strength training

Fifteen Things I Wish Everyone Knew About Strength Training

#1: Lifting wimpy weights gets you nowhere.

To get stronger, you need to “overload” your muscles with weights that you don’t handle on a daily basis.

Studies show people sell themselves way short when picking their weights—they tend to be 30 to 50 percent lighter than is necessary to build strength and muscle.

#2: Strength training is the best activity you can do to build bone and reduce fracture risk.

Studies show former athletes who included weight lifting as part of their workouts have much stronger bones as they age. This translates into a 50 percent lower chance of fracture in men, and a 20 percent lower fracture risk in women.

#3: Strength training improves hormone balance and reproductive function.

Besides the well known acute increase in testosterone that men experience from lifting, training leads to better regulation of the hormones related to hunger and energy use. It also improves estrogen metabolism, and balances stress hormones such as cortisol.

#4: Strength training improves quality of sleep.

A regular training routine means you wake up fewer times during the night and can go to sleep more easily. The reason is that training reduces inflammation and supports circadian rhythms. It’s been found to benefit both good sleepers and those with insomnia.

#5: Working out makes you more successful at work and school.

Studies show college students who train get better grades, and professionals who lift make more money.

This might be because exercise builds confidence and self-worth. Of course, it also enhances appearance, which is known to correlate with wealth and professional success.

#6: Strength training helps you be your own champion.

It’s the perfect way to kickstart other healthy behaviors.

You start lifting and you get more in tune with your body, which makes you want to eat better so you fell energized when you wake up in the morning. You become one of those people who everyone looks up to because you seize the day.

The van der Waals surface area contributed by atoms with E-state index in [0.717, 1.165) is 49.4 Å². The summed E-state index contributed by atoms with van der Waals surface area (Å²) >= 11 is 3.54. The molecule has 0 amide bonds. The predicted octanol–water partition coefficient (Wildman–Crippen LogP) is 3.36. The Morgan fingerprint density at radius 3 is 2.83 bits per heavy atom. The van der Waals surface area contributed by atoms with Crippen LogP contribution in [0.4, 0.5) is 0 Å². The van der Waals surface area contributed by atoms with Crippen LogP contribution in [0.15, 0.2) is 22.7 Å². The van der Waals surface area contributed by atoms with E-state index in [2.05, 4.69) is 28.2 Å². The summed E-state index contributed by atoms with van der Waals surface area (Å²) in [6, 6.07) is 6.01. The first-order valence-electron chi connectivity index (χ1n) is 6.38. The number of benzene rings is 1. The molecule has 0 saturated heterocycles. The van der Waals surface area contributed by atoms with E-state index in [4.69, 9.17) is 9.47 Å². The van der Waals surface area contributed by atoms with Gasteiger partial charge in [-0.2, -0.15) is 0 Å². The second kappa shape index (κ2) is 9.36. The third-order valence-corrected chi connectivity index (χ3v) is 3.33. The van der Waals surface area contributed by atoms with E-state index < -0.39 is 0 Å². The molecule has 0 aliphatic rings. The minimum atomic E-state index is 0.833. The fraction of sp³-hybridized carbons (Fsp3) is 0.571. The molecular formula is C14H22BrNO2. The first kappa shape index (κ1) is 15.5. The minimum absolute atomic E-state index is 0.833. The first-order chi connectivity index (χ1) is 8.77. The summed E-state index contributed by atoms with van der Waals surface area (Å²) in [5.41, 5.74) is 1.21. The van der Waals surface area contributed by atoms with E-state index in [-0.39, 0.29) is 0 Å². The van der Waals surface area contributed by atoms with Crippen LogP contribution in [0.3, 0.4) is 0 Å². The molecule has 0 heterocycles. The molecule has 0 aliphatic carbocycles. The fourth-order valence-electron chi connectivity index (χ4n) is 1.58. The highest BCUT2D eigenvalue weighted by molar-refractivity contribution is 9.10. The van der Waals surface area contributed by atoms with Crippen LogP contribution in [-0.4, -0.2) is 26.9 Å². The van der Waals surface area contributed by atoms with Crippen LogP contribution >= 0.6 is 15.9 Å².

#7: You can strength train anywhere—you don’t need a gym.

Try bodyweight exercises, sprints, or stairwell runs when you don’t have weights handy.

#8: Strength training has a dramatic effect on insulin health and blood sugar function.

By building muscle, you increase both the receptivity of the muscles to insulin and their demand for glucose. This contributes to better body composition and diabetes prevention. Savvy doctors are pairing weight training with a high-protein diet to reverse Type 2 diabetes.

#9: Strength training can help you reduce body fat.

Lifting weights is most effective for fat loss when you pair it with a smart diet that leads to a reduction in energy intake.

#10: Strength training primes the nervous system so that you react faster.

In addition to giving athletes a quicker first step, strength training reduces your risk of tripping and falling. It also increases your chance of avoiding a dangerous situation when behind the wheel.

#11: Strength training correlates with lower risk of a number of cancers.

Might be because your percentage of muscle tissue is a primary predictor of survival from cancer.

Better hormone balance also plays a role. For instance, teen girls who exercise experience the greatest reduction in breast cancer risk later in life because physical activity optimizes estrogen metabolism.

#12: You can’t lose fat from an area like your abs by doing crunches.

Same goes for thighs—you don’t directly lose leg fat from squats.

What happens is you build muscle in your abs by doing total body lifts, and in your legs by doing squats. This makes them look firmer and leaner. To lose the fat that covers up the muscle, you train the whole body and optimize your diet.

#13: Kids of all ages (well, over age 6) can train.

Workouts should be age appropriate and carefully monitored by a coach with experience training youth.

Strength training can set kids up for a lean, healthy life and ease the awkwardness of puberty by improving coordination and the experience of being in a changing body.

#14: Strength training makes your brain work better.

This means you’ll be smarter, but you’ll also feel happier and have less risk of depression.

In fact, exercise may be just as good as antidepressants for treating mild to moderate depression.

#15: You don’t need a grand plan to start strength training.

What you do need is some simple technique and programming tools. This article covers simple tips for getting the most out of your workouts.




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